During one camp session, a little girl in a wheelchair began yelling and moaning loudly, while flailing her arms. The children said, "she’s calling Hero." We went to her. She tried to reach and open her hand with great difficulty. She was determined to pet Hero. Even with all the commotion and noise, Hero sat quietly by her side waiting for her hand to touch his head. For over 30 minutes he sat patiently, until she calmed down, and kept his head in position for her hand to touch. She slowly relaxed and opened her hand, and with Hero's help was able to pet him. Every one had tears in their eyes. “A Coat To Cry On” in action once again.
Hero and I started the Reading Program at the Mid-Continent Public Library System, and the Kansas City Public Library System visiting each branch where children read to him. He works in the Liberty Public schools libraries with At-Risk students helping them gain confidence and reading skills with a high level of success. Hero has been the safety education dog at events where over 1,000 children and their families receive responsible ownership information, and bite prevention information.
We attend Humane Day at the State Capitol of Missouri pulling a cart through the halls filled with information regarding legislation and delivers packets personally to each legislator’s office. Hero is a welcome visitor and has become a goodwill ambassador for not only the Rottweiler, but any breed in question, more importantly he has also helped legislators learn what a therapy dog does and the role they play in helping people. Being a spokes person and goodwill ambassador for the breed and the importance of therapy work has totally transformed my life. Hero has given me the confidence to go anywhere and speak to anyone regarding health, safety and education with regards to responsible ownership of dogs, including legislators. Due to Hero I have overcome my crippling fear of speaking in public settings.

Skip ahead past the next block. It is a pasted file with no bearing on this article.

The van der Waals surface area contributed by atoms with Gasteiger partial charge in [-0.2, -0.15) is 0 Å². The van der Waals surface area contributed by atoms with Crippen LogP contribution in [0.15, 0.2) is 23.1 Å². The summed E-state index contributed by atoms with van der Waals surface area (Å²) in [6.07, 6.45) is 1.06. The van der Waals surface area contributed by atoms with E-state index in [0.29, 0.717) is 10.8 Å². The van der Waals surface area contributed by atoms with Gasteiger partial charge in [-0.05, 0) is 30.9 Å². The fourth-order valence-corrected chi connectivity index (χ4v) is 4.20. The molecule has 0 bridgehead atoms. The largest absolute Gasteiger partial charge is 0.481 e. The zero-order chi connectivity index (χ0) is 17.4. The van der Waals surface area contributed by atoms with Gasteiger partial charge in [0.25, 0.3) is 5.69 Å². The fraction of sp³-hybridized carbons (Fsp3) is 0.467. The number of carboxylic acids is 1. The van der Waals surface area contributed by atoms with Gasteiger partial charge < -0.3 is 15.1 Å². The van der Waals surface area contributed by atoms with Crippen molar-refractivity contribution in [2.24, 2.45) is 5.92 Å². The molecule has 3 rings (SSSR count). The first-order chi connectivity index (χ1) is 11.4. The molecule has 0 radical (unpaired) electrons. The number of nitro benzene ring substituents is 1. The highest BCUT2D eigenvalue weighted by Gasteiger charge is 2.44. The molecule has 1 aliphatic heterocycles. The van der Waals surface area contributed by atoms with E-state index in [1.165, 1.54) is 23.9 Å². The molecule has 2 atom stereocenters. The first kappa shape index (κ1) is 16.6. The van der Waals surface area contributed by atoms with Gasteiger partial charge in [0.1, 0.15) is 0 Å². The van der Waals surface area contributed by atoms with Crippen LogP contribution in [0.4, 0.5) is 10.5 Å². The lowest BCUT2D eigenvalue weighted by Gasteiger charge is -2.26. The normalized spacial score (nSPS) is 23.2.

|Hero at the State Capitol of Missouri
Last year at the summer camp for cancer survivors, the children were playing a dress up game. It was a race. The pile of clothes was on one end and the four teams were lined up at the other end. They would race down to the clothes, put them on, take them off, and race back to the start. One team needed another member and invited Hero to be on their team. This is Hero with the clothes on just before he raced back to the finish line. His team did not win, but everyone was rolling on the floor laughing. They were laughing so hard, they were crying. A very good memory.
Hero Yo Mama!
Hero touches lives from the ages of three to ninety-three. Last, but not least, Hero has become an Animal Assisted Crisis Dog. I will close with a quote from a woman whom he touched during a recent emergency crisis situation.
Dear Heddie and Hero:
“I met you and my new best friend Hero several days ago in Iowa. In spite of seeing tragedy across the US as a Red Cross volunteer, I have not been moved to tears like I was being in the presence of Hero.”
”I immediately called my friends/family and shared with them the "audience with a king of canines." His kind and calming spirit was truly overwhelming and inspiring.” ”I had his business card laminated and carry it with me every where I go. Truly, he changed my life by pushing me beyond my personal fears and boundaries. Thank you so much for changing my life. I want to be Hero's fan club president LOL....Susan Taylor, American Red Cross”